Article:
Our Bodies

Since we all begin our first eight weeks in the womb as neither male or female, it should not be surprising that the creation of each of us is subjected to many factors as sexual differentiation occurs.  In the same way that the genes for coloring and stature compete, so do the genes for sexual development and function.  During critical developmental stages of fetal growth, the presence of male androgens in a female or the presence of female estrogen in a male can create an array of uniquely looking genitals and functioning sexual organs.
Bodies like ours are not created in one way, but rather many.  While sometimes there is a life threatening illness that causes atypical genitals to be formed, often it is simply a unique firing of chemistry that changes outward genital appearance and/or reproductive function.  Our bodies may not be clearly male or female, but rather may be somewhere uniquely on a sliding scale of nearer to male or nearer to female.
Historically, people with bodies like ours were subjected to extensive scrutiny, but were not surgically altered.  It was only in the 1950’s when physicians figured out how to anaesthetize infants without killing them that the practice of performing early genital surgeries began.  Based on the research of Dr. John Money of Johns Hopkins, physicians believed that by surgically creating genitals that looked more consistent with the sexual assignment of a child, that child would grow into their roles easily.  In the most horrific of cases, boys born with small penises were surgically altered and their parents told to simply raise them as girls.  The parents of female infants with larger than acceptable looking clitorises were told that this unsightly piece of flesh should be surgically removed, or that it should be surgically tucked away.  While this advice might have made caregivers of the child more comfortable during infancy, it forever damaged the sexual sensitivity that child could and would experience as an adult.  Even more horrific is that these surgeries are still being performed at the estimated rate of five surgeries a week in the United States alone.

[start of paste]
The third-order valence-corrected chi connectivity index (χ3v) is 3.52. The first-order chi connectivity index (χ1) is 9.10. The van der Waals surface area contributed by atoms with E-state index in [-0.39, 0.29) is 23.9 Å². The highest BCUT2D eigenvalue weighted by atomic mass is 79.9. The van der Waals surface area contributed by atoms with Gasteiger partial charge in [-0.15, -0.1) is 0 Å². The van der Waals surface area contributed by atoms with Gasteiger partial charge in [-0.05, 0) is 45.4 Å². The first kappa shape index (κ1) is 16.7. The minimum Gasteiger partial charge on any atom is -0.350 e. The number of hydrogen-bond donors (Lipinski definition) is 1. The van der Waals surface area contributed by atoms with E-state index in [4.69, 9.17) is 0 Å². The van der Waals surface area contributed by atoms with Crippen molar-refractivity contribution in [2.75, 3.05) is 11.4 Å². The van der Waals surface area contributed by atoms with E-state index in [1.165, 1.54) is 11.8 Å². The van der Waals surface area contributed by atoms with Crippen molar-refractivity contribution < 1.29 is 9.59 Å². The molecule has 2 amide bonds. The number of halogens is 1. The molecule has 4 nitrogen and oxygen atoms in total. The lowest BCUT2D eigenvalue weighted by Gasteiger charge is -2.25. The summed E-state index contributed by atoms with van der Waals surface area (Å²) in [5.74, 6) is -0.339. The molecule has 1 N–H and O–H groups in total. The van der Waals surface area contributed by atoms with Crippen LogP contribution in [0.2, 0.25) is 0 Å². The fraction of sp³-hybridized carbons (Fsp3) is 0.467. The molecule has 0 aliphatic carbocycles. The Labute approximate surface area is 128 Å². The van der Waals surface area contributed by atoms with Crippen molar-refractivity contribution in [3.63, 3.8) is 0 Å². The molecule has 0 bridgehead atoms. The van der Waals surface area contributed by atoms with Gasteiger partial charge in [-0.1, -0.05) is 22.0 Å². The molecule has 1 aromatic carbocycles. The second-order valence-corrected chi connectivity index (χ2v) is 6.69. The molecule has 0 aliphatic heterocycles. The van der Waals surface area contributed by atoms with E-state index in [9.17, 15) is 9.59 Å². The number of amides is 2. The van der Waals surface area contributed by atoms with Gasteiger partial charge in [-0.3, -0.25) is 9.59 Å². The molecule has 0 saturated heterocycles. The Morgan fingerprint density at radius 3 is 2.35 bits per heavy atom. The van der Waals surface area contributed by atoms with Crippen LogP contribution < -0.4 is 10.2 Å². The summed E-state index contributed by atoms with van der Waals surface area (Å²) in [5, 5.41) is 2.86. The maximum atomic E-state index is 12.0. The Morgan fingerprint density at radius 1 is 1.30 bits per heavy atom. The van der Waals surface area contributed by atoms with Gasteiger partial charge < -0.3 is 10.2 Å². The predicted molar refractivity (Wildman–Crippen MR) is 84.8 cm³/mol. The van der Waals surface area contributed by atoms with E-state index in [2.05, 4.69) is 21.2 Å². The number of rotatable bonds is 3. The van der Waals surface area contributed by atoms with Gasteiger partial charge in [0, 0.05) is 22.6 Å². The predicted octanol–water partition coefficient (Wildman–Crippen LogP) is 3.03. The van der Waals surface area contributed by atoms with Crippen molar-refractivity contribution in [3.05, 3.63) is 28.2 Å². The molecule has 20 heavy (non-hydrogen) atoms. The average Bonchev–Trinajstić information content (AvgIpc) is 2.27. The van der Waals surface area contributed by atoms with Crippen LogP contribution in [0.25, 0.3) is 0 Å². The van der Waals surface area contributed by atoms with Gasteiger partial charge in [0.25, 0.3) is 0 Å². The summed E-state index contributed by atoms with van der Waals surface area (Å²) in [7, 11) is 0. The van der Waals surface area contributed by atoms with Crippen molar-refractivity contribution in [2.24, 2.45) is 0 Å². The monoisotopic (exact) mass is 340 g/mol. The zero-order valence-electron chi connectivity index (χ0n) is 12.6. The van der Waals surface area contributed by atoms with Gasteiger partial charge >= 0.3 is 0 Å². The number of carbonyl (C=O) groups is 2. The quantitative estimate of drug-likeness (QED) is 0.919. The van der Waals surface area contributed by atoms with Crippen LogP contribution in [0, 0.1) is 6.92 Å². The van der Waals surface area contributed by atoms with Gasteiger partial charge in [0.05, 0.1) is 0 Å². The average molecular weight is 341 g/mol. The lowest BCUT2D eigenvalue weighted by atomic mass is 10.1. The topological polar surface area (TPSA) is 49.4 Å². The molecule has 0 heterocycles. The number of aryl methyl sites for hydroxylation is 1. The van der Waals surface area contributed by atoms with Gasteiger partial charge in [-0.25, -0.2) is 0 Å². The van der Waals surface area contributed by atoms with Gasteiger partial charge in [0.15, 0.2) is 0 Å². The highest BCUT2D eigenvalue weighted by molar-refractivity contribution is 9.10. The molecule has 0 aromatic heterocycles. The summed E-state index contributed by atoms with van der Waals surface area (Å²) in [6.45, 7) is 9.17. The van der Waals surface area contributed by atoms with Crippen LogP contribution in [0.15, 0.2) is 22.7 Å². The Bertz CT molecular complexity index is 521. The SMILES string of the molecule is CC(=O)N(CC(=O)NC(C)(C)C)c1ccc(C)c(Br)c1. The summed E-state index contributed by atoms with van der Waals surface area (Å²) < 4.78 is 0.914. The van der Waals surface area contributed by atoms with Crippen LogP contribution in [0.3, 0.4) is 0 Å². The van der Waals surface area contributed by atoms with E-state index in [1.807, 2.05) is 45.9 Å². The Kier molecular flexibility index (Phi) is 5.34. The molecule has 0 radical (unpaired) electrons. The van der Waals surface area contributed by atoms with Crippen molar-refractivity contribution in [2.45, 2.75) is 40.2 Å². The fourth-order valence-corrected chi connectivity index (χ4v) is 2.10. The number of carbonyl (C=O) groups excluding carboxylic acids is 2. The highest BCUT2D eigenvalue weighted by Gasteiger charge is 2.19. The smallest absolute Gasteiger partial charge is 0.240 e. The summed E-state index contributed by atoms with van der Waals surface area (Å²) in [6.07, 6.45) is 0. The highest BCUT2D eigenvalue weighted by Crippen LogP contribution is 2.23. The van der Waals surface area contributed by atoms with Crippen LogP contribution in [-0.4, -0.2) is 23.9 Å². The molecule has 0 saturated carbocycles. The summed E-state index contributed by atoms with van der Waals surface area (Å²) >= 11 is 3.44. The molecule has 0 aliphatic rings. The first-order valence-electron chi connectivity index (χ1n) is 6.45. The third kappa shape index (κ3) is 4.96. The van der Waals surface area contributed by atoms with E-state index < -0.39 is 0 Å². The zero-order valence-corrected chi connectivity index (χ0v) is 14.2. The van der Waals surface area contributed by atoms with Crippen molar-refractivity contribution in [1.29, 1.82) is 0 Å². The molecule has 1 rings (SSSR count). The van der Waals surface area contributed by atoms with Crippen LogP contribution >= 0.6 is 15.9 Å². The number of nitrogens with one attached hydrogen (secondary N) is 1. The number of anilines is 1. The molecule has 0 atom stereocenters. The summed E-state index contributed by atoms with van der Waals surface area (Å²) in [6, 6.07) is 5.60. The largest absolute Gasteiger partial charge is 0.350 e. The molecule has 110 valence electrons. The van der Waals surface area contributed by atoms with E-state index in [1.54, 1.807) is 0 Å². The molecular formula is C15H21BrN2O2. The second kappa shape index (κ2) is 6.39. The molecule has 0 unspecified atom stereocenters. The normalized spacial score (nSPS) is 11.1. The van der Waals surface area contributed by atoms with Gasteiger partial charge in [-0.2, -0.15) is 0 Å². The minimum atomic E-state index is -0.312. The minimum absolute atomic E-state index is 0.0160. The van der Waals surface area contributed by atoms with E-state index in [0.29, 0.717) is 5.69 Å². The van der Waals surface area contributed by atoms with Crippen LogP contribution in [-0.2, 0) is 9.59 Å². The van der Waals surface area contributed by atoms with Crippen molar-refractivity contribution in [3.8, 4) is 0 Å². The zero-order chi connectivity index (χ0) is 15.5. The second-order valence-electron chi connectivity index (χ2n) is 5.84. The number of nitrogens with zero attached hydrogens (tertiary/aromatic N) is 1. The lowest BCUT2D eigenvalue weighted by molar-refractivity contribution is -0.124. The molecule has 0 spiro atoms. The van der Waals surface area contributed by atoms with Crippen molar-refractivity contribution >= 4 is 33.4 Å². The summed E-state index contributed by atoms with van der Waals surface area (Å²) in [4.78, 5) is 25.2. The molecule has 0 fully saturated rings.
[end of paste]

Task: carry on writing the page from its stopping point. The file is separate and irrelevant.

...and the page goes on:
Early “normalizing” genital plastic surgeries have rarely succeeded in their goals.  Firstly, since EACH child is formed differently there is no absolute procedure for surgeons to follow.  Secondly, an individual’s natural ability to enjoy sexual relations are often sacrificed as any cutting of nerves and skin have the ultimate effect of irreparably damaging sensual sensitivity.  Thirdly, operating on the small body of an infant is infinitely more difficult and surgeons have no way of knowing if their patient considers the procedure a success.
BodiesLikeOurs.org will always use quotation marks around the word “normalizing”.  It is not normal to have your genitals cut and fashioned in the hopes of creating a better looking child.  It simply doesn’t work.  It is not normal for a child to spread their legs at each physician’s visit.  It is not normal for a child to even be aware of their genitals in such a public matter.  With the parade of medical personnel that are brought in to “take a look see”, a child’s private parts are never that.  It is not normal for the parent of a young daughter to forcibly enlarge their child’s vagina every day by repeatedly inserting dilators to insure the surgical outcome.  All of these procedures are hurtful to psyche and body, are invasive and most often unnecessary.
As adults what we know is that despite the surgeries and procedures performed on us, our bodies still don’t tend to look like anyone else’s.  Of course, no two bodies look alike regardless so why is medical science still trying?  Adults that escaped the traumas of early surgery had different and difficult experiences, but when they learn of what was done surgically to others, they are comforted by having been left alone.  We also know this: Whatever way we came into this world was so grotesque that we needed to be changed.  We will never know what we would have been, would have become.  Our youth was spent in hospitals and doctor’s office where no one was addressing us directly, rather talking around us as if our unique bodies couldn’t hear.
At the dawning of the 21st century, we all know these kinds of trauma forced upon babies and young children leave that child irreparably damaged long into adulthood.  The medical community is slowly changing their views regarding early non-consensual genital plastic surgery because adults with bodies like ours are speaking out against this long standing protocol. There is fifty years worth of experience in our voices, and we are being listened to and heard.

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